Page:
The plot line itself may sound formulaic and even trite but in the hands of Jean-Claude Izzo it works remarkably well. By the time the reader gets to Solea (and I do think the books should be read in order to get the full value of the stories) he or she will have a pretty good feel for Montale and his friends and for the city of Marseilles. Montale, like his creator, is a creature of Marseilles. He was born and raised there and there seems no doubt that he will never leave it. As with the first two volumes the city comes alive; the sights, smells, and people of Marseille seem almost real from one page to the next. So yes, the story line does come across as a bit tried and true but its setting saves it. Izzo also has a habit of putting in a few extraneous characters that come in to and fade out of the story in a sometimes confusing way. But again, the character of Montale, the very real feeling of empathy one gets for him as the trilogy progresses makes the occasional dangling character or story line seem less bothersome.

All in all Solea is a fitting conclusion to the Marseilles Trilogy. As with any good series I was sorry to see it end. However, anyone who finishes Izzo's trilogy may want to have a look at the television series based on the book and starring Alain Delon. Fabio Montale

The Marseilles Trilogy was well worth the time invested in reading the three volumes. Highly recommended. L. Fleisig
5 of 6 people found the following review helpful
Capital of the Third World Aug. 28 2007
By Stephen Adelman - Published on
Format: Paperback
Either in this book or one of the other two in the trilogy, Izzo calls his beloved Marseilles the capital of the third world. It is a convincing statement. In fact, as in the other two books of the trilogy, the city itself seemed as important as the characters and plot details; and what the author, as narrator, had to see about its history and its people.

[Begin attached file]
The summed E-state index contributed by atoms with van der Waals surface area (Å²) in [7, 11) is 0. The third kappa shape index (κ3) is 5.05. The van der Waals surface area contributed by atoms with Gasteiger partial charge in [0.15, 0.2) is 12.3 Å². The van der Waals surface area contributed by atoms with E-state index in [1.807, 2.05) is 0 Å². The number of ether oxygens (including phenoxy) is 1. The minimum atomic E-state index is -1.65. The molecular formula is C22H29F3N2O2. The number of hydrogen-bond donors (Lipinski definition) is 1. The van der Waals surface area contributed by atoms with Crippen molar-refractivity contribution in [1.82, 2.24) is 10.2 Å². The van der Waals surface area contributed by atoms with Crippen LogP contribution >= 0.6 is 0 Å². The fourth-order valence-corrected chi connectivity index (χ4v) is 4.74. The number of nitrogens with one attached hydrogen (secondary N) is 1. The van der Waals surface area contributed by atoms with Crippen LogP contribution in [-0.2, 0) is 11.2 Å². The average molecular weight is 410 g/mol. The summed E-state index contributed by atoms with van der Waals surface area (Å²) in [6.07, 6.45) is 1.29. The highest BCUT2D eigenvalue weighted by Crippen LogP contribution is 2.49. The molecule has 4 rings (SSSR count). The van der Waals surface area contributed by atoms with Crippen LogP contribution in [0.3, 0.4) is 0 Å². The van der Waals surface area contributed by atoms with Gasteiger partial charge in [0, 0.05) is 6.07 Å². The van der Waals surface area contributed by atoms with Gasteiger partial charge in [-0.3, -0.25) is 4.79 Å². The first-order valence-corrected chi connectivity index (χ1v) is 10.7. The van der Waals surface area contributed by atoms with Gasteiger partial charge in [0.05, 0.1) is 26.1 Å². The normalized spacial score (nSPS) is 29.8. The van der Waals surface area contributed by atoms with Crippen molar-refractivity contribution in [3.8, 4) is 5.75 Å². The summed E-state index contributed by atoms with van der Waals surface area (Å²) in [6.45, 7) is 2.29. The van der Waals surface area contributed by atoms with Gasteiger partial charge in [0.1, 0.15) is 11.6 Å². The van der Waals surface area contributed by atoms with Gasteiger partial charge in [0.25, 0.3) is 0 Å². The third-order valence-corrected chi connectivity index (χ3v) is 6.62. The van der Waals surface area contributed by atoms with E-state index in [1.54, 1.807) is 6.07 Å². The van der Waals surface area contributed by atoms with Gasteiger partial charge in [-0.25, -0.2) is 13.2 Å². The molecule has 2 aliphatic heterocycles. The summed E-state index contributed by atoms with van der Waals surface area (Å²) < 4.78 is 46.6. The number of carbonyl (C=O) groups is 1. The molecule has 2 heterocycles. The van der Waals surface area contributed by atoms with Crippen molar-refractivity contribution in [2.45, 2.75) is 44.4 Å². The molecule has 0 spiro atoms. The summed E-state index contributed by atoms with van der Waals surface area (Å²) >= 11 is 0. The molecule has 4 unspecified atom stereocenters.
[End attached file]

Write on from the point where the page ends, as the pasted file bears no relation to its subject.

At times, however, I did find the number of characters confusing, and as a result, lost track of who was doing what to whom.
1 of 1 people found the following review helpful
An Engaging Read March 29 2009
By Peter Weissman - Published on
Format: Paperback
"Once you get to a certain age, you don't make friends anymore. But you still have buddies .... "

It's the narrator's voice that made this book an engaging read. The genre as excuse, you might say, for sociological, existential, and social commentary. But since Solea is in fact a mystery, the plot, and the stoking whodunit the reader's curiosity is important too; we have to be able to either unravel the puzzle or make a fair stab at it. In which regard the number of Izzo's characters cluttered the unfolding story.

Still, the protagonist's always intelligent observations held me throughout, even as I lost the various threads. And if you've ever been to Marseille and are as intrigued by that polyglot city as I am, you'll cut the author even more slack.I Think, Therefore Who Am I?
3 of 4 people found the following review helpful
End of a Fine Trilogy Jan. 27 2008
By Jonathan A. Weiss - Published on
Format: Paperback Verified Purchase
This book completes (unfortunately with a predictable ending)Izzo's Marseille saga featuring Fabrizio Montale an ex-cop who reflects, drinks, and womanises a lot. Earlier volumes were harder to follow with their many characters not really described. Here there are fewer with many less twists and turns. He writes well but repetively. He is a one-trick pony, but it is a very good trick.
Thriller in Southern France July 10 2013
By Andrea Cafarelle - Published on
Format: Paperback Verified Purchase
Fans of Donna Leon or Maurizio de Giovanni should enjoy this trilogy.
Marseilles is gritty and the author captures the sense of tension among the different groups of French.